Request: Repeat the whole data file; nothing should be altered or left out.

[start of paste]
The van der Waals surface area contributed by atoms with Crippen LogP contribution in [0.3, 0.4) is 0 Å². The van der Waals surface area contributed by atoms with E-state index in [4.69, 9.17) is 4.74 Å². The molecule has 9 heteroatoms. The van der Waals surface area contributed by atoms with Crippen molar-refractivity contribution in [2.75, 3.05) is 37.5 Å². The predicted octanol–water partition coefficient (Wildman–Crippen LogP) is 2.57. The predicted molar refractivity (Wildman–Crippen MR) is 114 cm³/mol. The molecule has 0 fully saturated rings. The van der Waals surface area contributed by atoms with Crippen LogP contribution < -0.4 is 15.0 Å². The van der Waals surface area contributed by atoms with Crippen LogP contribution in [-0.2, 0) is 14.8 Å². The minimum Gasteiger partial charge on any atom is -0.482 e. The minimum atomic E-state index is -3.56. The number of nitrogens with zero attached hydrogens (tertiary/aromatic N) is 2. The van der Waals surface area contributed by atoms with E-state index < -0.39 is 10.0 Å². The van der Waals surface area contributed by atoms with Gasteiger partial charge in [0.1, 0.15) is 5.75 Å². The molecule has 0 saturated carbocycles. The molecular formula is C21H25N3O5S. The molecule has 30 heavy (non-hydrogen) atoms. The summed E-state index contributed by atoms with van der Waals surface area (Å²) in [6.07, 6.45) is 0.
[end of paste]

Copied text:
The van der Waals surface area contributed by atoms with Crippen LogP contribution in [0.3, 0.4) is 0 Å². The van der Waals surface area contributed by atoms with E-state index in [4.69, 9.17) is 4.74 Å². The molecule has 9 heteroatoms. The van der Waals surface area contributed by atoms with Crippen molar-refractivity contribution in [2.75, 3.05) is 37.5 Å². The predicted octanol–water partition coefficient (Wildman–Crippen LogP) is 2.57. The predicted molar refractivity (Wildman–Crippen MR) is 114 cm³/mol. The molecule has 0 fully saturated rings. The van der Waals surface area contributed by atoms with Crippen LogP contribution < -0.4 is 15.0 Å². The van der Waals surface area contributed by atoms with Crippen LogP contribution in [-0.2, 0) is 14.8 Å². The minimum Gasteiger partial charge on any atom is -0.482 e. The minimum atomic E-state index is -3.56. The number of nitrogens with zero attached hydrogens (tertiary/aromatic N) is 2. The van der Waals surface area contributed by atoms with E-state index < -0.39 is 10.0 Å². The van der Waals surface area contributed by atoms with Gasteiger partial charge in [0.1, 0.15) is 5.75 Å². The molecule has 0 saturated carbocycles. The molecular formula is C21H25N3O5S. The molecule has 30 heavy (non-hydrogen) atoms. The summed E-state index contributed by atoms with van der Waals surface area (Å²) in [6.07, 6.45) is 0.